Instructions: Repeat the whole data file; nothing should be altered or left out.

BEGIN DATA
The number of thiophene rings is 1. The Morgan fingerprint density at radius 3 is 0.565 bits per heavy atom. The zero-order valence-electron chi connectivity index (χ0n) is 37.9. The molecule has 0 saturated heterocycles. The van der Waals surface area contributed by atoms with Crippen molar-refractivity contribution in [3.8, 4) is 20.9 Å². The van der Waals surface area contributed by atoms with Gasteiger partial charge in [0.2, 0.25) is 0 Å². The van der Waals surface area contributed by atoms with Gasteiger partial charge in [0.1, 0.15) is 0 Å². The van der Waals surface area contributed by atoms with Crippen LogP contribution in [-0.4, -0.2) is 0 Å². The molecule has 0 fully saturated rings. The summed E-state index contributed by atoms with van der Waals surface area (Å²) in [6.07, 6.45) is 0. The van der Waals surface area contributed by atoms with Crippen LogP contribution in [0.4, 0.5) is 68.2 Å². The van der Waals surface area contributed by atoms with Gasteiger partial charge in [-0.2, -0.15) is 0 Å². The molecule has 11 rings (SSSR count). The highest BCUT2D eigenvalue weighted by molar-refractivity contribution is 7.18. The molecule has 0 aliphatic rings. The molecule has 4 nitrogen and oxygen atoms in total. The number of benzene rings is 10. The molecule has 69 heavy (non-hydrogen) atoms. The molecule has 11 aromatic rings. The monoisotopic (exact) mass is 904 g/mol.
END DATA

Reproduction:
The number of thiophene rings is 1. The Morgan fingerprint density at radius 3 is 0.565 bits per heavy atom. The zero-order valence-electron chi connectivity index (χ0n) is 37.9. The molecule has 0 saturated heterocycles. The van der Waals surface area contributed by atoms with Crippen molar-refractivity contribution in [3.8, 4) is 20.9 Å². The van der Waals surface area contributed by atoms with Gasteiger partial charge in [0.2, 0.25) is 0 Å². The van der Waals surface area contributed by atoms with Gasteiger partial charge in [0.1, 0.15) is 0 Å². The van der Waals surface area contributed by atoms with Crippen LogP contribution in [-0.4, -0.2) is 0 Å². The molecule has 0 fully saturated rings. The summed E-state index contributed by atoms with van der Waals surface area (Å²) in [6.07, 6.45) is 0. The van der Waals surface area contributed by atoms with Crippen LogP contribution in [0.4, 0.5) is 68.2 Å². The van der Waals surface area contributed by atoms with Gasteiger partial charge in [-0.2, -0.15) is 0 Å². The molecule has 11 rings (SSSR count). The highest BCUT2D eigenvalue weighted by molar-refractivity contribution is 7.18. The molecule has 0 aliphatic rings. The molecule has 4 nitrogen and oxygen atoms in total. The number of benzene rings is 10. The molecule has 69 heavy (non-hydrogen) atoms. The molecule has 11 aromatic rings. The monoisotopic (exact) mass is 904 g/mol.